The definition of patients with an infection for which antibiotics may be clinically indicated include ICD-9 diagnosis codes representing: acute nasopharyngitis, sinusitis, upper respiratory infection, bronchitis, pneumonia, cellulitis/skin infection, abscess, pyelonephritis, cystitis, urinary tract infections, otitis, osteomyelitis, intestinal infections, and other bacterial diseases. These represent common infectious diagnoses treated in the outpatient setting. Respiratory infections were classified to include sinusitis, upper respiratory infection, bronchitis, and pneumonia for analyses. It is not the case that antibiotics are indicated in all of these encounters, but there is a potential that they could be indicated, and thus they were included. Diagnoses that had clear viral etiologies were excluded as antibiotics would not be indicated.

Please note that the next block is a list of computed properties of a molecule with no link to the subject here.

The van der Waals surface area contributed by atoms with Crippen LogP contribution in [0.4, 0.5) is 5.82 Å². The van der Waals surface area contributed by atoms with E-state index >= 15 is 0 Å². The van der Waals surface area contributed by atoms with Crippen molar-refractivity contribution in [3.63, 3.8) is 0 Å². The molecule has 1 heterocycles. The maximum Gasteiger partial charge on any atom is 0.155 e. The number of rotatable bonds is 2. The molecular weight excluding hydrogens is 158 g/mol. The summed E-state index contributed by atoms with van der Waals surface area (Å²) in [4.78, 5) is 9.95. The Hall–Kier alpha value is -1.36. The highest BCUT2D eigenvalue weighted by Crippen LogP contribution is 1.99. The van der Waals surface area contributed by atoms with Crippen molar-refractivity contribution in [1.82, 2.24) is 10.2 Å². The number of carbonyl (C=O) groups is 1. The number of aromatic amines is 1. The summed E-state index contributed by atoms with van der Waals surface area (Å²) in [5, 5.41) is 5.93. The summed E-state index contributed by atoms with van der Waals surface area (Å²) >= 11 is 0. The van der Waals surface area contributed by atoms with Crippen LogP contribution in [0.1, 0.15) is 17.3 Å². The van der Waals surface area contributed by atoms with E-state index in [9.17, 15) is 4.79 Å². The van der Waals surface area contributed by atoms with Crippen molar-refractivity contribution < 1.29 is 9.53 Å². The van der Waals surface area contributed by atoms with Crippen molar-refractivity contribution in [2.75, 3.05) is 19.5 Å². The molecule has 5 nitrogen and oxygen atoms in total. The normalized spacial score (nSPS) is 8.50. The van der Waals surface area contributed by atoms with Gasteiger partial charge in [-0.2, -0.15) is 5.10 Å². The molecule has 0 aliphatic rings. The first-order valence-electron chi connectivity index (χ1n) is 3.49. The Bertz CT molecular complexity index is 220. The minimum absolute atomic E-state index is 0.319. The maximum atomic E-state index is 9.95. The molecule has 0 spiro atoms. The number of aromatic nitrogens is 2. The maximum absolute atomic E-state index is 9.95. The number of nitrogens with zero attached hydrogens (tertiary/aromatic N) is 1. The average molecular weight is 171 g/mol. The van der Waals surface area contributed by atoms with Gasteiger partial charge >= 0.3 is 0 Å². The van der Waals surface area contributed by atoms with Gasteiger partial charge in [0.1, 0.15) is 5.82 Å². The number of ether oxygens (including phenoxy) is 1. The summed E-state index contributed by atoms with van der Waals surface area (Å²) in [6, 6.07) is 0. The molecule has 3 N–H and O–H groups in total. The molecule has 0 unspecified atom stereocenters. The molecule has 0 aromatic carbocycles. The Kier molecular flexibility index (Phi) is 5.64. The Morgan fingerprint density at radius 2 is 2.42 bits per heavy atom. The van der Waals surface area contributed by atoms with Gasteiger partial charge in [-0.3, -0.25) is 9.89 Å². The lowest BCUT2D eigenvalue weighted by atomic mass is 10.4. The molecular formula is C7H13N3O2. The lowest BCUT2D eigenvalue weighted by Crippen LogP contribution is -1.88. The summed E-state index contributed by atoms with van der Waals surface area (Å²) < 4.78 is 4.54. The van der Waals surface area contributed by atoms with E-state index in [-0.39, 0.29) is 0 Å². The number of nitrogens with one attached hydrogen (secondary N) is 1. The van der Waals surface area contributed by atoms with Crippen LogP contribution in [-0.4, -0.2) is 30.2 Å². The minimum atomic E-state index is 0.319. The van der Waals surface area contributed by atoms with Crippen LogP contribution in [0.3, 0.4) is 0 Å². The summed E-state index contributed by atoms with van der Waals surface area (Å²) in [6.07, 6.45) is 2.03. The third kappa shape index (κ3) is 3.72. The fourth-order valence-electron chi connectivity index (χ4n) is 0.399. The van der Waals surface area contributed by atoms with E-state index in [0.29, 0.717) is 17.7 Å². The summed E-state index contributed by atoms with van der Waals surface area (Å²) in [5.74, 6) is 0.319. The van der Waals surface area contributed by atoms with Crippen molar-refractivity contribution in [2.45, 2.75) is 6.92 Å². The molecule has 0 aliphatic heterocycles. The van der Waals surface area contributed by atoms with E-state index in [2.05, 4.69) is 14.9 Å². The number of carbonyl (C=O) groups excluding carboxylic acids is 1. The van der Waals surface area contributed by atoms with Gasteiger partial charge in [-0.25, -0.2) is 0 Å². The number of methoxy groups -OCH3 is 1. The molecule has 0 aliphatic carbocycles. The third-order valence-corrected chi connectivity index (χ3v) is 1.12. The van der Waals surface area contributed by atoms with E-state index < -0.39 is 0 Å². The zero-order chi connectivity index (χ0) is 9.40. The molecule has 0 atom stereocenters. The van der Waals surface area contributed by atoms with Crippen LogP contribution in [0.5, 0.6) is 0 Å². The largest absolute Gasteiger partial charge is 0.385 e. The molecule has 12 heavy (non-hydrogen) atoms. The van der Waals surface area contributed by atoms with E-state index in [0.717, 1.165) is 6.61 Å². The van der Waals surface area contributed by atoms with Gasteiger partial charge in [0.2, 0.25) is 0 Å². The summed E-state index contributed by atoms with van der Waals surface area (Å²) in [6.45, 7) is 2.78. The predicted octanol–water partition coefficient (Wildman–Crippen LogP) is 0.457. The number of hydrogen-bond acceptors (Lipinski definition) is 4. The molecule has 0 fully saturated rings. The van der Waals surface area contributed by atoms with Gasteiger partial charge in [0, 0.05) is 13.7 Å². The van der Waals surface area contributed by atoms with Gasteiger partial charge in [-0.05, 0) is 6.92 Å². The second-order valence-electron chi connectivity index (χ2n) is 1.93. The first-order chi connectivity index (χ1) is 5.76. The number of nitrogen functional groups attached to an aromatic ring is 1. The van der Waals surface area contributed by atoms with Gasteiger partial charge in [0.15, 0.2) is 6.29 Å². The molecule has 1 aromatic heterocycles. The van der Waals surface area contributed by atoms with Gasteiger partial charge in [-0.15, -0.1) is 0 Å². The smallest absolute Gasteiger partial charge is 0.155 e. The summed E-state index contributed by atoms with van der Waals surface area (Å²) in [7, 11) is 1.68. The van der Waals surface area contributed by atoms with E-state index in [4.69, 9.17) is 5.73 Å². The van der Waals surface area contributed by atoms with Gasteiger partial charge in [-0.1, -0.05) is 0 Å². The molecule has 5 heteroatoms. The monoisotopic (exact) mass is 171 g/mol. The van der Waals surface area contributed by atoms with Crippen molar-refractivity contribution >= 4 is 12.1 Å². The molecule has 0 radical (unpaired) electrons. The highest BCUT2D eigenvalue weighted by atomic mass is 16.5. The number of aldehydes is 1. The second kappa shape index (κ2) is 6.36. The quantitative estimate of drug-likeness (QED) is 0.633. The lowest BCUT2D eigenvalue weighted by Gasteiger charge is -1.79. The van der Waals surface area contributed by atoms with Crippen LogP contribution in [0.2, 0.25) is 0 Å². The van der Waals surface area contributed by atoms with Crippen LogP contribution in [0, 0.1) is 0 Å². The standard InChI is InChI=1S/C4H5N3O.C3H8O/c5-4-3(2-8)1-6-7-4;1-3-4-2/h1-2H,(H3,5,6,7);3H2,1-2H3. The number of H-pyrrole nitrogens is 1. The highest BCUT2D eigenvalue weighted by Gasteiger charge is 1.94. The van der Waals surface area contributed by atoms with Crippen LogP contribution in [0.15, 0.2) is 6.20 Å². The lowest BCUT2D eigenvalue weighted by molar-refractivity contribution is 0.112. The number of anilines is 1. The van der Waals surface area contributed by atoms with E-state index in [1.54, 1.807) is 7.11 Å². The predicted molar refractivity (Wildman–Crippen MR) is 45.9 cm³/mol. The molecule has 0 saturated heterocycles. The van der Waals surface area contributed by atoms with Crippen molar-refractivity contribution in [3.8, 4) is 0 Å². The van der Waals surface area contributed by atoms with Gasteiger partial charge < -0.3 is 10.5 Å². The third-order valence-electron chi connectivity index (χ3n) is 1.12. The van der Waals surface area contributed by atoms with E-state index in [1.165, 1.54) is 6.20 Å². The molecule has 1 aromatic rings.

A total of 20,575 visits with an infection for which antibiotics may be clinically indicated were identified. Of those, 12,275 were aged ≥18 years. Patient’s tobacco use was included in the survey instrument as “current,” “not current,” and “unknown.” Visits were excluded if the tobacco use information was missing or marked unknown (3,968 visits representing 32% of adult encounters with an infection). Therefore, the final analytic sample included 8,307 visits, representing an estimated number of 294 million visits nationally between 2006 and 2010.

      Measures